The Europeans, Jao and Morin, were born to Jewish parents in Portugal and went on to become Jewish Texas Traders. In 1818, Jean Lafitte named Jao de la Porta as the Karankawa Indian Trade's supercargo (meaning these Indians were sold into Slavery).

To learn more about Melanated American Indian slavery and Paper Genocide purchase Atsila Yona book Discovering Genealogy. Click here to read the book free on Kindle.

In 1821, Lafitte fled Galveston Island to avoid capture by the United States Navy. He was accompanied by "his Mulatto Mistress and son." The Jewish Slave Trader went full-time. The Opatas; Karankawa were Coahuiltecans, Tonkawas, Wichitas, Wacos, and all other dark-skinned captives, were easily classifed as "African" on Pirate Jean Lafitte and the Portuguese-Jewish Traders on Galveston paperwork. This practice is known as Paper Genocide.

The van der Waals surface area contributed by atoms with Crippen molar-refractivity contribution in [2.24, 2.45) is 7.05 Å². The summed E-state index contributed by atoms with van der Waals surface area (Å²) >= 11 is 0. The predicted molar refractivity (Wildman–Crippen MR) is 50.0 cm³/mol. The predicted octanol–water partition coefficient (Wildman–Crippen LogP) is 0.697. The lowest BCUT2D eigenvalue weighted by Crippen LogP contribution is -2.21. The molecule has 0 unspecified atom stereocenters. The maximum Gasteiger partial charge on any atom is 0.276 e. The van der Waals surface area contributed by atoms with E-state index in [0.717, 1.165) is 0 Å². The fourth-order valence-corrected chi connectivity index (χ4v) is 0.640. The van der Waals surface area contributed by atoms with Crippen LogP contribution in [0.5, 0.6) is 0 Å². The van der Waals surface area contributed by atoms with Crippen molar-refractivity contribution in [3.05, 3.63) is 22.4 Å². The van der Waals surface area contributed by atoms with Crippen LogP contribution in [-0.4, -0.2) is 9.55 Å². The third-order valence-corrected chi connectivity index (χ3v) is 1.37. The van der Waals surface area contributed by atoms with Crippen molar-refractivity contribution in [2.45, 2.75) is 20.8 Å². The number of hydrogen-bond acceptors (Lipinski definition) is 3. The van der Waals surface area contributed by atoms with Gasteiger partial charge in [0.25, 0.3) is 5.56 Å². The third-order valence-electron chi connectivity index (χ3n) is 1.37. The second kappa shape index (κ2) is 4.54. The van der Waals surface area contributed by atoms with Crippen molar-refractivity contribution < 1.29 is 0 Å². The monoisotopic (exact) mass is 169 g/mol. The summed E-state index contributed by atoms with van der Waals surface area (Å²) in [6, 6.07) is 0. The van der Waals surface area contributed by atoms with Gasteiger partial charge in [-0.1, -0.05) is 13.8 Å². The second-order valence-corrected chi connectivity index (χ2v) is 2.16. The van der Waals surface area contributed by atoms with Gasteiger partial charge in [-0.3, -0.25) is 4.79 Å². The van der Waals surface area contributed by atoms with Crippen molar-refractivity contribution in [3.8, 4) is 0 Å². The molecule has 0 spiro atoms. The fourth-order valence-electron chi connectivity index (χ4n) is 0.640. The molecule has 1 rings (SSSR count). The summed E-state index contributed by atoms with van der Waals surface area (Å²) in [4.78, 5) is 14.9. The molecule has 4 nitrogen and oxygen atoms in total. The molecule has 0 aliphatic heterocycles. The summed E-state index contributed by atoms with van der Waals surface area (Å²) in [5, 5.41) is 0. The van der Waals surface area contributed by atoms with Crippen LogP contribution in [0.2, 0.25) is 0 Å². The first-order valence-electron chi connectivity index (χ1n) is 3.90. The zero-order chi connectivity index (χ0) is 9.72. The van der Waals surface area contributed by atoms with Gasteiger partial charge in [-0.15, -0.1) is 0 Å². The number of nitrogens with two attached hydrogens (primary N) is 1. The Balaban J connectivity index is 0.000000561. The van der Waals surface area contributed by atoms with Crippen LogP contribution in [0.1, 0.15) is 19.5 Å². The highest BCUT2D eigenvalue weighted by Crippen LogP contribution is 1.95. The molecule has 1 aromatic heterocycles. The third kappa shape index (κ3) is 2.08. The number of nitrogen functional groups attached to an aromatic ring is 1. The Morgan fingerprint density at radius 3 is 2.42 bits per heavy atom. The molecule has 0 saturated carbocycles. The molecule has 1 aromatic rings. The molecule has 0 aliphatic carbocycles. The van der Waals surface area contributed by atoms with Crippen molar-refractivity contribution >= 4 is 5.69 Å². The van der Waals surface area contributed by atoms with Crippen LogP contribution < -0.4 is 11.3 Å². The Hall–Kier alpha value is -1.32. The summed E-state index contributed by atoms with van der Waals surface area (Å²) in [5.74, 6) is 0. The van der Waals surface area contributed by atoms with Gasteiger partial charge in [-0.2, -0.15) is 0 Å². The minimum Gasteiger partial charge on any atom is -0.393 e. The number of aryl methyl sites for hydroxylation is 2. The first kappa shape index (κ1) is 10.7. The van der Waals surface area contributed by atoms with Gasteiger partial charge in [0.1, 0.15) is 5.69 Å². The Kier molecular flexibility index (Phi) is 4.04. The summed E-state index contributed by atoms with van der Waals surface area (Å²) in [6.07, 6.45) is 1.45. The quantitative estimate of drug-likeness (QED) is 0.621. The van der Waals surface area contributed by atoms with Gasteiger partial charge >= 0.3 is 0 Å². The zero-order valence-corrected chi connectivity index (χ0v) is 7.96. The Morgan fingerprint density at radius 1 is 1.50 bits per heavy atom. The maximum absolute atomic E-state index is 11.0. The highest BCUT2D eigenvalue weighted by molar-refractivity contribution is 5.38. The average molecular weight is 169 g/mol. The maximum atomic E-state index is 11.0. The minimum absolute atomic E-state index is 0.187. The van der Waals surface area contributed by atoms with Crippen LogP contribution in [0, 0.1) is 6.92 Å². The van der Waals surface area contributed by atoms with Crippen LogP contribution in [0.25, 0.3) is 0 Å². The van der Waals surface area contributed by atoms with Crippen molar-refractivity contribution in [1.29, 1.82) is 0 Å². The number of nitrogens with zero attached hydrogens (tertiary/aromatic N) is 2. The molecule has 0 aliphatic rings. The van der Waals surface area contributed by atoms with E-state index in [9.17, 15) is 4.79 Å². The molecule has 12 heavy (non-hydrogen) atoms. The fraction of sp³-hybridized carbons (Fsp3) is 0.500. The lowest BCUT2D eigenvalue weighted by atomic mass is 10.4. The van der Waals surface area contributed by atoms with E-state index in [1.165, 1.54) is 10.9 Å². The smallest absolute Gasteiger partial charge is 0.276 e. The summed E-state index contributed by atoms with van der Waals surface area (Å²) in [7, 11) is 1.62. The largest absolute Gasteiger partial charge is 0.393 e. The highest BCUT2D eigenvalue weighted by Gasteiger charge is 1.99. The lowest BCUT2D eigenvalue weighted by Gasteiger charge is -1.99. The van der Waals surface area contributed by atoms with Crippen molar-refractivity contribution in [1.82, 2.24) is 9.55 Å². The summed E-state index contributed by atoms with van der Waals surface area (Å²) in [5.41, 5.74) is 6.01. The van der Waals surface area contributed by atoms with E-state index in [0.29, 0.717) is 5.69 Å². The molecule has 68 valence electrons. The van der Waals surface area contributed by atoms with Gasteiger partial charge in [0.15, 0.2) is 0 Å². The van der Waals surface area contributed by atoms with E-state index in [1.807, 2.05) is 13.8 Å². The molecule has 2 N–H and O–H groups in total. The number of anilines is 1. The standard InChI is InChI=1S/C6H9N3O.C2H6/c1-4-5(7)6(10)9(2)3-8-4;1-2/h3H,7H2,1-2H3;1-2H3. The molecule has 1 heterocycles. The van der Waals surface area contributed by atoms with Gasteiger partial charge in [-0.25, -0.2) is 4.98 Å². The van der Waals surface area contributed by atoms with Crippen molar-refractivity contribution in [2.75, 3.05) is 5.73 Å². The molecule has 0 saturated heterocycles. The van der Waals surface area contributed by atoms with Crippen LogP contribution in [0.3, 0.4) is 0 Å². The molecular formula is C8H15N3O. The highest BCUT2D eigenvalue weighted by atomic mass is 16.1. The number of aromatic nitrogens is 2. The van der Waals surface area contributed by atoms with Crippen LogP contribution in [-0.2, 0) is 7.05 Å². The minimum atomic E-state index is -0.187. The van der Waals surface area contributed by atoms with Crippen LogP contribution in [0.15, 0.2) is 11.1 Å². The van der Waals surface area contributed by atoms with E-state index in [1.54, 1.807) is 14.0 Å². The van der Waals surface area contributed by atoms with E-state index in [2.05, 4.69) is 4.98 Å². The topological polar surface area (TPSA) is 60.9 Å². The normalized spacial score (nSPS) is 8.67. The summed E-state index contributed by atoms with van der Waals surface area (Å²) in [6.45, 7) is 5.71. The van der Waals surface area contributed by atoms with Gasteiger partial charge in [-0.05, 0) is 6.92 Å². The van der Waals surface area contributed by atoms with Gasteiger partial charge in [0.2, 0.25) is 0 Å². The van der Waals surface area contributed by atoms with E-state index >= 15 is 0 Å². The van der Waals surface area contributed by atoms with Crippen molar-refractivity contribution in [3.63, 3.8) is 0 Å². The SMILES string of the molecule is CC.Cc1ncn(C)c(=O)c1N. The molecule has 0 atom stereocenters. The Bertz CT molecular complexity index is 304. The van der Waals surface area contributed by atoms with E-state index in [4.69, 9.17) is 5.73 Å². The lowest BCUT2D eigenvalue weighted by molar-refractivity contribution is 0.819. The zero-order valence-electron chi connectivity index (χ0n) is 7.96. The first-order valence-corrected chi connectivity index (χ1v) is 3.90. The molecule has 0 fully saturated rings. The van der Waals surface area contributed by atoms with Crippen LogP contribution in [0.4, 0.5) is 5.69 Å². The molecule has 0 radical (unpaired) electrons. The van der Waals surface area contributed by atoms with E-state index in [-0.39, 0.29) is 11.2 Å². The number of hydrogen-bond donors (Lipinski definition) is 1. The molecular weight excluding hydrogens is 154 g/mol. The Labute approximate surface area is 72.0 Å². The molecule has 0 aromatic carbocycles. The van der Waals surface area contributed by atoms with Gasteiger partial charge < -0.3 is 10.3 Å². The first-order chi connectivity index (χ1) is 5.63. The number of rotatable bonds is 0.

Karankawa Campsite Historical Marker

Slavery did not end on Juneteenth

Galveston was a territory that was home to a slave-trading empire that refused to give up its traditions and split away from Mexico after slavery was banned, insisting that all slaves be freed within six months of settlement. The Republic of Texas emerged from the secession.


General James Long wanted to free Texas from Spanish rule, so he created a slave-laundering partnership with a Gulf of Mexico pirate named Lafitte. Since 1808, the importing of slaves into the United States has been prohibited. Buying and selling slaves who were already in the country, on the other hand, was legal.

There were still roughly 250,000 slaves in Galveston when Gen. Granger arrived, and they were not all freed immediately or even shortly. Slave owners who refused to give up free labor were not uncommon. The slave owners refused to release their slaves unless they were forced to do so in person by a government representative. Some would wait until the last crop was complete before complying, while others would flat out refuse. For melanated people, it was a dangerous time, and some former slaves who were released or attempted to be free were attacked and killed.